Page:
• License verification through NURSYS or a completed Verification of Nurse Licensure by Reciprocity – included in the application. Complete the authorization at the top of the form, enclose the appropriate verification fee and send to the Board of Nursing in a jurisdiction. The agency should complete the form and return directly to the Board of Nursing. Provide verification of licensure from all jurisdictions. The form expires 6 months after PCS receives it.

The application will automatically expire one year after the date of official receipt if you fail to meet all the licensure requirements.

Renewing Your LPN License

LPNs, who receive a license within a three-month period prior to their birthdate in odd-numbered years, will receive an expiration date as their birthdate in the odd-numbered year following their birthday. All others who receive a license three months or more before their birthdate in an odd-numbered year will be required to renew their license in that year. The renewal fee is $120 for the 2-year registration.

Salary and Job Outlook LPNs Massachusetts

The career outlook for Licensed Practical Nurses is favorable. The profession is one of the fastest growing in the United States. According to the Bureau of Labor Statistics, the profession is expected to grow 25% by the year 2022, which is well above the average rate (11%) for most professions. The current nursing shortage, in part, fuels the demand for LPNs. There has been a lack of educated and trained nurses to fill the growing number of entry-level positions created in response to public demands.

An economic downturn in the past forced many nurses to put off retirement. However, as the economy picks up slowly, these experienced nurses embrace retirement, creating a wealth of opportunities for new nurses to join the workforce.

The growing population, including the extensive Baby Boomer population, also place heavy demands on the healthcare systems. Hospitals, nursing homes, and other healthcare facilities require nurses to accommodate the medical needs of this sector of the population.

The conclusion is that retiring nurses and the senior population will create numerous employment opportunities for nurses over the next decade. Almost 30% of Massachusetts nurses work in nursing care facilities. Twenty percent work in hospitals, 12% work in physicians’ offices, 11% in home health care, and 8% in residential care facilities. The median hourly wage is $25.55, and the yearly mean wage is $53,020 according to the BLS. Compared to the nation’s average of $19.97 per hour, Massachusetts LPNs are among the highest paid. The geographic region, the level of experience, specialty, and size of the facility are some factors that influence an LPN’s salary.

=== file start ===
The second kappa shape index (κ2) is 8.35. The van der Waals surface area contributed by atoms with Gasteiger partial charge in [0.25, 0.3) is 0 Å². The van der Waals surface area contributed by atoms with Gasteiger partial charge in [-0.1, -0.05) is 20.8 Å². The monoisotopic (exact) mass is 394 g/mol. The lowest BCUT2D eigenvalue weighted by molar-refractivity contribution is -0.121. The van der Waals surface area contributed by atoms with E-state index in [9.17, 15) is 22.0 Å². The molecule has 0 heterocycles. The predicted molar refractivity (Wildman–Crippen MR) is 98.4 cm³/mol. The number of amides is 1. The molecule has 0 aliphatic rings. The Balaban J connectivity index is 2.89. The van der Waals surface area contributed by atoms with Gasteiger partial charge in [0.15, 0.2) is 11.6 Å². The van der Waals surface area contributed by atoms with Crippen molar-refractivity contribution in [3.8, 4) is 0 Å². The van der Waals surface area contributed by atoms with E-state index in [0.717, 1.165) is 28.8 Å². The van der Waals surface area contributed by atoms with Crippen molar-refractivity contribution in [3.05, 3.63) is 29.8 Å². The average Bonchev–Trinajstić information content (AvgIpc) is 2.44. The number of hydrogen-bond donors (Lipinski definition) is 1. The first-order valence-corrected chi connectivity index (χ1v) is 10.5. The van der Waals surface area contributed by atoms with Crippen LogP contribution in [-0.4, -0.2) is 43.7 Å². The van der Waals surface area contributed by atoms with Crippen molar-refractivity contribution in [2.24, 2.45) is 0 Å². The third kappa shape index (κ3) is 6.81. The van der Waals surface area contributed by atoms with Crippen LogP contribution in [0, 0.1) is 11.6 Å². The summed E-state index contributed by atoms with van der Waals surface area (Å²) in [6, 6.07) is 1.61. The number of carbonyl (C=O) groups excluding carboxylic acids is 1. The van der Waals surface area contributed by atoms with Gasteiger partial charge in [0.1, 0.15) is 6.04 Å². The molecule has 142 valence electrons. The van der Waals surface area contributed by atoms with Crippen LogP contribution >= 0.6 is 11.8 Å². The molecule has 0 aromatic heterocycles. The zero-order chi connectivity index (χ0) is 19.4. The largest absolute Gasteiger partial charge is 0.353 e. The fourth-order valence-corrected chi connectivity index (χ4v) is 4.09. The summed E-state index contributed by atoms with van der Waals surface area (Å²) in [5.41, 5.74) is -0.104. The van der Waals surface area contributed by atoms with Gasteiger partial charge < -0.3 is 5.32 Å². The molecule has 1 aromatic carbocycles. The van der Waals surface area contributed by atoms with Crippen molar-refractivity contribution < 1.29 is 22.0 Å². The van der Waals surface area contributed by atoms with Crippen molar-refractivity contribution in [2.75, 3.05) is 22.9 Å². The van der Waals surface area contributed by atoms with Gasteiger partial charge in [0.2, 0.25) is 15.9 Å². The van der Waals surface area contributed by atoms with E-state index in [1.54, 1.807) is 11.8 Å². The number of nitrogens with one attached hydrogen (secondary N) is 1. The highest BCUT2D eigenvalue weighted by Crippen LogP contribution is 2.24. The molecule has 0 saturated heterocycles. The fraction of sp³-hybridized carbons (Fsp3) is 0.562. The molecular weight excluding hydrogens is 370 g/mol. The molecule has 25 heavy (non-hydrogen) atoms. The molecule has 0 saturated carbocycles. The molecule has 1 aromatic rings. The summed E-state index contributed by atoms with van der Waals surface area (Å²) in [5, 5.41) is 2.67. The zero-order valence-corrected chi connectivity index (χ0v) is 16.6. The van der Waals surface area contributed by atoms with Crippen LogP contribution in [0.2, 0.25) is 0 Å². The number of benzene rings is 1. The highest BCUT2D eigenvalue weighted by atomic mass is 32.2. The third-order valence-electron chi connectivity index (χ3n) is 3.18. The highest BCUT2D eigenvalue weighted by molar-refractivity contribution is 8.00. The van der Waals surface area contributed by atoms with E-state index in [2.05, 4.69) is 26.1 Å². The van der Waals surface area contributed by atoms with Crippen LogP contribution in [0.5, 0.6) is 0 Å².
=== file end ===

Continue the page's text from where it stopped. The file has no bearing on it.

Contact the Board of Nursing
Massachusetts Board of Registration in Nursing
Commonwealth of Massachusetts
239 Causeway Street, Second Floor
Boston, MA 02114
Phone: (617) 973-0800
Fax: (617) 973-0984

Professional Credential Services
ATTN: MA Nursing
P.O. Box 19888
Nashville, TN 37219
Toll-Free: 877-887-9727

Massachusetts Board of Nursing Approved Training Programs and NCLEX Pass Rates

Billerica, MA LPN Training Programs:
Shawsheen Valley Technical High School
100 Cook Street, Billerica, MA
(978) 667-2111
NCLEX-PN Pass Rate: 88%

Bourne, MA LPN Training Programs:
Upper Cape Cod Regional Technical School
220 Sandwich Rd, Bourne, MA 02532
(508) 759-7711
NCLEX-PN Pass Rate: 89%

Canton, MA LPN Training Programs:
Blue Hills Regional Technical School
800 Randolph St, Canton, MA
(781) 828-5800
NCLEX-PN Pass Rate: 100%

Charlton, MA LPN Training Programs:
Bay Path Vocational Technical High School
57 Old Muggett Hill Rd, Charlton, MA
(508) 248-5971
NCLEX-PN Pass Rate: 75%

Danvers, MA LPN Training Programs:
North Shore Community College
1 Ferncroft Road, Danvers, MA
(978) 762-4000
NCLEX-PN Pass Rate: 91%

Fall River, MA LPN Training Programs:
Diman Regional Regional Technical School
251 Stonehaven Rd, Fall River, MA 02723
(508) 678-2891
NCLEX-PN Pass Rate: 93%

Fitchburg, MA LPN Training Programs:
Montachusett Regional Technical School
1050 Westminster St, Fitchburg, MA 01420
(978) 345-9200
NCLEX-PN Pass Rate: 90%

Franklin, MA LPN Training Programs:
Tri-County Regional Vocational Technical High School
147 Pond Street, Franklin, MA
(508) 528-5400
NCLEX-PN Pass Rate: 83%

Gardner, MA LPN Training Programs:
Mount Wachusett Community College
444 Green St, Gardner, MA 01440
(978) 632-6600
NCLEX-PN Pass Rate: 89%

Greenfield, MA LPN Training Programs:
Greenfield Community College
1 College Dr, Greenfield, MA 01301
(413) 775-1801
NCLEX-PN Pass Rate: 90%

Haverhill, MA LPN Training Programs:
Northern Essex Community College
100 Elliott St, Haverhill, MA 01830
(978) 556-3000
NCLEX-PN Pass Rate: 92%

Holyoke, MA LPN Training Programs:
Holyoke Community College
303 Homestead Ave, Holyoke, MA 01040
(413) 538-7000
NCLEX-PN Pass Rate: 90%

Malden, MA LPN Training Programs:
Medical Professional Institute
80 Pleasant St, Malden, MA 02148
(781) 397-6822
NCLEX-PN Pass Rate: 77%

Marlborough, MA LPN Training Programs:
Assabet Valley Regional Technical High School
215 Fitchburg Street, Marlborough, MA
(508) 485-9430
NCLEX-PN Pass Rate: 86%

North Adams, MA LPN Training Programs:
McCann Technical School
70 Hodges Cross Road, North Adams, MA
(413) 663-5383
NCLEX-PN Pass Rate: 96%

Pittsfield, MA LPN Training Programs:
Berkshire Community College